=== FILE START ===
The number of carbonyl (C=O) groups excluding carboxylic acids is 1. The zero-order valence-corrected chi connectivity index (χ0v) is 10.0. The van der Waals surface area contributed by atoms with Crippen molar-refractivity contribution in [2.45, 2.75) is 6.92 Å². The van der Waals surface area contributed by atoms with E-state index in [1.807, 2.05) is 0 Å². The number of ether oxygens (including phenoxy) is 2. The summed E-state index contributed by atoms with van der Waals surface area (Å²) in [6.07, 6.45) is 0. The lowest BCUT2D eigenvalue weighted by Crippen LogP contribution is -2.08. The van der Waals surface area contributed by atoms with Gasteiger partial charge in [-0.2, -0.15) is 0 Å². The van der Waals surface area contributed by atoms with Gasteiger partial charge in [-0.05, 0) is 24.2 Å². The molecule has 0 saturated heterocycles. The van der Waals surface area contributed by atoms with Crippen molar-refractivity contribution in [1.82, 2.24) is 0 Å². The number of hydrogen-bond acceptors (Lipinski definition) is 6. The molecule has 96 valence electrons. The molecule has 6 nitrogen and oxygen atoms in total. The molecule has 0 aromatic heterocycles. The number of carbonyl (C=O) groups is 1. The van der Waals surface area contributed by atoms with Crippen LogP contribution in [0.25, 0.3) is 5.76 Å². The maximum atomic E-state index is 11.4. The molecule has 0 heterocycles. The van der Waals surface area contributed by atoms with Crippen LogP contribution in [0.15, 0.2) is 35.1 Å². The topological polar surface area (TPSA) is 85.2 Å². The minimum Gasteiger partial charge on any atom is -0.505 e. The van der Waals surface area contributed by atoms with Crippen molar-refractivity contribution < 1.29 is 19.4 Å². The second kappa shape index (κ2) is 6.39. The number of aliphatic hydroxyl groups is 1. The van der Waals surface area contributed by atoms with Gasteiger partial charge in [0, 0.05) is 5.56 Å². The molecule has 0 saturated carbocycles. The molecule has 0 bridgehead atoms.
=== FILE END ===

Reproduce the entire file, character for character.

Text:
The number of carbonyl (C=O) groups excluding carboxylic acids is 1. The zero-order valence-corrected chi connectivity index (χ0v) is 10.0. The van der Waals surface area contributed by atoms with Crippen molar-refractivity contribution in [2.45, 2.75) is 6.92 Å². The van der Waals surface area contributed by atoms with E-state index in [1.807, 2.05) is 0 Å². The number of ether oxygens (including phenoxy) is 2. The summed E-state index contributed by atoms with van der Waals surface area (Å²) in [6.07, 6.45) is 0. The lowest BCUT2D eigenvalue weighted by Crippen LogP contribution is -2.08. The van der Waals surface area contributed by atoms with Gasteiger partial charge in [-0.2, -0.15) is 0 Å². The van der Waals surface area contributed by atoms with Gasteiger partial charge in [-0.05, 0) is 24.2 Å². The molecule has 0 saturated heterocycles. The van der Waals surface area contributed by atoms with Crippen molar-refractivity contribution in [1.82, 2.24) is 0 Å². The number of hydrogen-bond acceptors (Lipinski definition) is 6. The molecule has 96 valence electrons. The molecule has 6 nitrogen and oxygen atoms in total. The molecule has 0 aromatic heterocycles. The number of carbonyl (C=O) groups is 1. The van der Waals surface area contributed by atoms with Crippen LogP contribution in [0.25, 0.3) is 5.76 Å². The maximum atomic E-state index is 11.4. The molecule has 0 heterocycles. The van der Waals surface area contributed by atoms with Crippen LogP contribution in [0.15, 0.2) is 35.1 Å². The topological polar surface area (TPSA) is 85.2 Å². The minimum Gasteiger partial charge on any atom is -0.505 e. The van der Waals surface area contributed by atoms with Crippen molar-refractivity contribution < 1.29 is 19.4 Å². The second kappa shape index (κ2) is 6.39. The number of aliphatic hydroxyl groups is 1. The van der Waals surface area contributed by atoms with Gasteiger partial charge in [0, 0.05) is 5.56 Å². The molecule has 0 saturated carbocycles. The molecule has 0 bridgehead atoms.